Though Alarming, AP's Report on October Deficit Still Misses the Big, Ugly Picture
After all, AP business writers Martin Crutsinger and Daniel Wagner did give us the facts about Uncle Sam's October Monthly Treasury Statement, put them into historical context, and told us that we face $1 trillion-plus shortfalls in fiscal 2010 and 2011.
But the pair missed a couple of receipts-related items that would have hit readers right between the eyes if noted, and would have indicated just how dire the government's financial situation has become.
The first omission: Collections of corporate income taxes were negative, as the government paid out an astonishing $4.5 billion more in refunds to corporations than it collected. The second: In a month mostly unaffected by individual estimated payments (these are normally paid in April, June, September, and January), year-over-year collections of individual income taxes were down by 29%.
Here are the key paragraphs from Crutsinger's and Wagner's coverage:
Here is how October 2009's raw receipt and refund amounts compared to October 2008 and 2007:
Federal deficit sets October record of $176.4B
The federal deficit hit a record for October as the new budget year began where the old one ended: with the government awash in red ink.
Economists worry that if such deficits continue it could push up interest rates, further dragging on the fragile economic recovery.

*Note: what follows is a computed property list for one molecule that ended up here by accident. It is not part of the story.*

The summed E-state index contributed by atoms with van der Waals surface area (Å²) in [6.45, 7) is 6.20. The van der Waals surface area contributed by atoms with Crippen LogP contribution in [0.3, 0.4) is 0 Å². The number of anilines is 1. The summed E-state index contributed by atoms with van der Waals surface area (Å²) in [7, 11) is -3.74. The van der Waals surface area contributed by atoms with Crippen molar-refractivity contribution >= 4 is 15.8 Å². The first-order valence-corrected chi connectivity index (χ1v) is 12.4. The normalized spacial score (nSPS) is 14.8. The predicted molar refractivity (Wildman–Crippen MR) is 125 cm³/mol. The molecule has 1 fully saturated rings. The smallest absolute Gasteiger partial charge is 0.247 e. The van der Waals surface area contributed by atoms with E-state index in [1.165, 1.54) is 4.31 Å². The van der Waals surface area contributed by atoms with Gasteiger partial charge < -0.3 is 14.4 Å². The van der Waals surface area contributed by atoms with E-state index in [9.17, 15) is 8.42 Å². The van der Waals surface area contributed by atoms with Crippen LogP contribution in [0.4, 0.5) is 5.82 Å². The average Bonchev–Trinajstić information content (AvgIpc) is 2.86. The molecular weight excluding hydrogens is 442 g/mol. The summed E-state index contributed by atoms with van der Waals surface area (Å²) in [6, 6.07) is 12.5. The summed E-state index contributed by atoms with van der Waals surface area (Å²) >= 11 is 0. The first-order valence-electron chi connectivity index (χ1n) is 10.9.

The Treasury Department said Thursday that the deficit for October totaled $176.4 billion, even higher than the $150 billion imbalance that economists expected.
The deficit for the 2009 budget year, which ended on Sept. 30, set an all-time record in dollar terms of $1.42 trillion. That was $958 billion above the 2008 deficit, the previous record holder.
October was the 13th straight month to show a monthly deficit - another record. It was the fifth-largest monthly deficit ever.
The imbalance came mostly from lower receipts of individual and corporate taxes. Receipts were $135.3 billion, a 17.9 percent drop from last October.
Spending dipped 2.7 percent to $311.7 billion. Last October's outlays were inflated by the $33 billion spent on the first round of financial bailouts at the peak of the financial crisis.
The Obama administration expects this year's deficit to reach $1.5 trillion. That would make it the third straight record annual deficit.
..... Treasury Secretary Timothy Geithner, on a visit to Tokyo on Wednesday, told reporters that "as growth recovers and strengthens, we're going to bring our fiscal positions back to a sustainable balance."
If you think that's scary, look at how the individual line items came out once refunds were netted out against collections:
The individual income tax collections drop above is 29%. Though it has probably previously occurred at least once during past decades, I haven't see a net corporate refunds number in the four-plus years I have been closely following federal fiscal finances.
As fact-filled as the AP pair's report is, here's the bigger uncommunicated picture:
- The nosedive in receipts shows no signs of abating. In key areas, it is still accelerating.
- Meanwhile, spending seems destined to remain at or above $300 billion a month.
- If the collections and spending trends continue for even another few months -- and there's little reason to believe they won't -- the full-year deficit estimate cited by AP will be severely understated, and hopelessly outdated.
Thus, I think Crutsinger and Wagner owed readers a bit more than they provided.
Finally, if the cash normally generated by economic growth isn't coming in, you have to wonder how legitimate Tim Geithner's assumption that we are currently experiencing sustainable growth really is.
Cross-posted at BizzyBlog.com.